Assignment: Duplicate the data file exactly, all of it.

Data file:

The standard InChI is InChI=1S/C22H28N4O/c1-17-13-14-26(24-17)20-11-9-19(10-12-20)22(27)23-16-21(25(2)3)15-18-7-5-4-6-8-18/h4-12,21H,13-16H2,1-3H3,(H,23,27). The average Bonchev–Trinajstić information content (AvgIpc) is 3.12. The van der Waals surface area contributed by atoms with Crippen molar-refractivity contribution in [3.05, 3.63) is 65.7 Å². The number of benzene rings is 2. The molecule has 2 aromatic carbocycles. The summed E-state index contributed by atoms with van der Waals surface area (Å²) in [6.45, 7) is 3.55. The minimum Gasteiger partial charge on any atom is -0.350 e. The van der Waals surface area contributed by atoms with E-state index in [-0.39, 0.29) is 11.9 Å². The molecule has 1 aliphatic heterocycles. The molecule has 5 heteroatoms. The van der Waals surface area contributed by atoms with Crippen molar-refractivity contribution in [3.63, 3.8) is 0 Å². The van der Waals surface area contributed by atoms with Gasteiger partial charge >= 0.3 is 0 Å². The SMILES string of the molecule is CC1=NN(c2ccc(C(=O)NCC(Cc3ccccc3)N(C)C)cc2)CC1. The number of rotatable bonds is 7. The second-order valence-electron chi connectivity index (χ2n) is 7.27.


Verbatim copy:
The standard InChI is InChI=1S/C22H28N4O/c1-17-13-14-26(24-17)20-11-9-19(10-12-20)22(27)23-16-21(25(2)3)15-18-7-5-4-6-8-18/h4-12,21H,13-16H2,1-3H3,(H,23,27). The average Bonchev–Trinajstić information content (AvgIpc) is 3.12. The van der Waals surface area contributed by atoms with Crippen molar-refractivity contribution in [3.05, 3.63) is 65.7 Å². The number of benzene rings is 2. The molecule has 2 aromatic carbocycles. The summed E-state index contributed by atoms with van der Waals surface area (Å²) in [6.45, 7) is 3.55. The minimum Gasteiger partial charge on any atom is -0.350 e. The van der Waals surface area contributed by atoms with E-state index in [-0.39, 0.29) is 11.9 Å². The molecule has 1 aliphatic heterocycles. The molecule has 5 heteroatoms. The van der Waals surface area contributed by atoms with Crippen molar-refractivity contribution in [3.63, 3.8) is 0 Å². The van der Waals surface area contributed by atoms with Gasteiger partial charge >= 0.3 is 0 Å². The SMILES string of the molecule is CC1=NN(c2ccc(C(=O)NCC(Cc3ccccc3)N(C)C)cc2)CC1. The number of rotatable bonds is 7. The second-order valence-electron chi connectivity index (χ2n) is 7.27.